Program trades

Program trades

Orders requiring the execution of trades in a large number of different stocks at as near the same time as possible. Also called basket trades. Related: Block trade

Program Trade

A large trade executed automatically by a computer on behalf of institutional investors. Program trades are usually open orders in which the computer is programmed to wait until a certain price prevails before buying or selling a large quantity of securities. Because of the large number involved, program trading may lead to increased market volatility; because of this, program trading has been blamed for the 1987 Stock Market Crash, selling automatically as prices were reached, making the problem worse. Exchanges now limit the times when program trades may occur to prevent a recurrence. Program trading is also called basket trading. See also: Algorithmic trading.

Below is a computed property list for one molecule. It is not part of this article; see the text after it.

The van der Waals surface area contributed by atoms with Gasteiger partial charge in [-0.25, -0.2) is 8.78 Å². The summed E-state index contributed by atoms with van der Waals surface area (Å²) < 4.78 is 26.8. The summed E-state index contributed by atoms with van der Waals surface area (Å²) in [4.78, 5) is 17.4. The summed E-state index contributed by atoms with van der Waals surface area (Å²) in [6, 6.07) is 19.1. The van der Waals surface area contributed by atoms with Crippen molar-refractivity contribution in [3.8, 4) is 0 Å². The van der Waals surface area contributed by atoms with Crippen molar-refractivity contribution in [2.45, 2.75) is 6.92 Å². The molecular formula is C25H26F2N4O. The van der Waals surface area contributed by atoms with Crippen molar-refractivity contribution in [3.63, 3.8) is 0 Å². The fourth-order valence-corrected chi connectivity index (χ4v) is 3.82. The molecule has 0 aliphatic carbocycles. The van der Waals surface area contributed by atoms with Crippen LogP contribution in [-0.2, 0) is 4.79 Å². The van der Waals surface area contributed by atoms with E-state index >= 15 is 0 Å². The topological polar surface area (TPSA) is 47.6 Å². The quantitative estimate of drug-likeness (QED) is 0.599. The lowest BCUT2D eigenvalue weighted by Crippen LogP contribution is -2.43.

References in periodicals archive ?
1 The NYSE calculates program trading as the sum of shares bought, sold and sold short in program trades.
The volume of stocks exchanged in orders labeled program trades typically averages 10 percent of total volume.
I investigate whether program trades increase the odds of price reversions.
Harris, Sofianos, and Shapiro (I 990) and Neal (1991) investigate intraday program trading, finding that responses to program trades are similar to those found for block trades.
Program trades are usually undertaken blind; that is, the broker does not know the exact composition of the portfolio and must use his judgement in deciding whether or not a particular portfolio should be acquired.
This is partly because firms involved in program trading do not readily publicize the fact, and also because such figures as do exist relate not only to true program trades but also to index arbitrage and portfolio insurance.

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